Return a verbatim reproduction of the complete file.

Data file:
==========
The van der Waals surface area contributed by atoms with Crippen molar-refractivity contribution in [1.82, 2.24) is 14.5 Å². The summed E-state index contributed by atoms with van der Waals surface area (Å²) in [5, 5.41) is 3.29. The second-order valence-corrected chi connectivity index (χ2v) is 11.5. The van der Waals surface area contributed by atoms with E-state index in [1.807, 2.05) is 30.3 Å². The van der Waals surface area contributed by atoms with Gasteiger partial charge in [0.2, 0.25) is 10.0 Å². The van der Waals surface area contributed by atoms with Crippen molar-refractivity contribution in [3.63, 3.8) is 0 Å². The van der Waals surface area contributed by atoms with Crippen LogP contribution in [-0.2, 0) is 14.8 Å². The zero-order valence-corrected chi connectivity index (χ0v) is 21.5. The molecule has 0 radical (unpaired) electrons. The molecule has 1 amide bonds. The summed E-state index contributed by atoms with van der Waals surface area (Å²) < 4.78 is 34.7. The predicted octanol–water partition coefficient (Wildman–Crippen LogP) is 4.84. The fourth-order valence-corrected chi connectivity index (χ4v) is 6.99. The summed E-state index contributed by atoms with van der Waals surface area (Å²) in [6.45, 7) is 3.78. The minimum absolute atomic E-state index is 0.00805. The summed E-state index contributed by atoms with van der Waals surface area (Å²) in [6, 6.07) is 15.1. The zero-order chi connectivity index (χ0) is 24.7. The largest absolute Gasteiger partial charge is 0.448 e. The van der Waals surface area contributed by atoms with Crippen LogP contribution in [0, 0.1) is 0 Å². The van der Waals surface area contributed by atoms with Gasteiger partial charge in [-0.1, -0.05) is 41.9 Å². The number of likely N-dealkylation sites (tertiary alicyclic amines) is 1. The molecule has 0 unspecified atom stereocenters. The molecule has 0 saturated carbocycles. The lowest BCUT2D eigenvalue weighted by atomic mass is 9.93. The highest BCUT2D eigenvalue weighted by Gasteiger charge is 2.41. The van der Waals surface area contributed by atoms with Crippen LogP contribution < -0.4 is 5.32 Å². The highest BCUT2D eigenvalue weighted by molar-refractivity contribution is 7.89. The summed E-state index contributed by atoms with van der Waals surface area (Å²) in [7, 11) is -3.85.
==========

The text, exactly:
The van der Waals surface area contributed by atoms with Crippen molar-refractivity contribution in [1.82, 2.24) is 14.5 Å². The summed E-state index contributed by atoms with van der Waals surface area (Å²) in [5, 5.41) is 3.29. The second-order valence-corrected chi connectivity index (χ2v) is 11.5. The van der Waals surface area contributed by atoms with E-state index in [1.807, 2.05) is 30.3 Å². The van der Waals surface area contributed by atoms with Gasteiger partial charge in [0.2, 0.25) is 10.0 Å². The van der Waals surface area contributed by atoms with Crippen molar-refractivity contribution in [3.63, 3.8) is 0 Å². The van der Waals surface area contributed by atoms with Crippen LogP contribution in [-0.2, 0) is 14.8 Å². The zero-order valence-corrected chi connectivity index (χ0v) is 21.5. The molecule has 0 radical (unpaired) electrons. The molecule has 1 amide bonds. The summed E-state index contributed by atoms with van der Waals surface area (Å²) < 4.78 is 34.7. The predicted octanol–water partition coefficient (Wildman–Crippen LogP) is 4.84. The fourth-order valence-corrected chi connectivity index (χ4v) is 6.99. The summed E-state index contributed by atoms with van der Waals surface area (Å²) in [6.45, 7) is 3.78. The minimum absolute atomic E-state index is 0.00805. The summed E-state index contributed by atoms with van der Waals surface area (Å²) in [6, 6.07) is 15.1. The zero-order chi connectivity index (χ0) is 24.7. The largest absolute Gasteiger partial charge is 0.448 e. The van der Waals surface area contributed by atoms with Crippen LogP contribution in [0, 0.1) is 0 Å². The van der Waals surface area contributed by atoms with Gasteiger partial charge in [-0.1, -0.05) is 41.9 Å². The number of likely N-dealkylation sites (tertiary alicyclic amines) is 1. The molecule has 0 unspecified atom stereocenters. The molecule has 0 saturated carbocycles. The lowest BCUT2D eigenvalue weighted by atomic mass is 9.93. The highest BCUT2D eigenvalue weighted by Gasteiger charge is 2.41. The van der Waals surface area contributed by atoms with Crippen LogP contribution < -0.4 is 5.32 Å². The highest BCUT2D eigenvalue weighted by molar-refractivity contribution is 7.89. The summed E-state index contributed by atoms with van der Waals surface area (Å²) in [7, 11) is -3.85.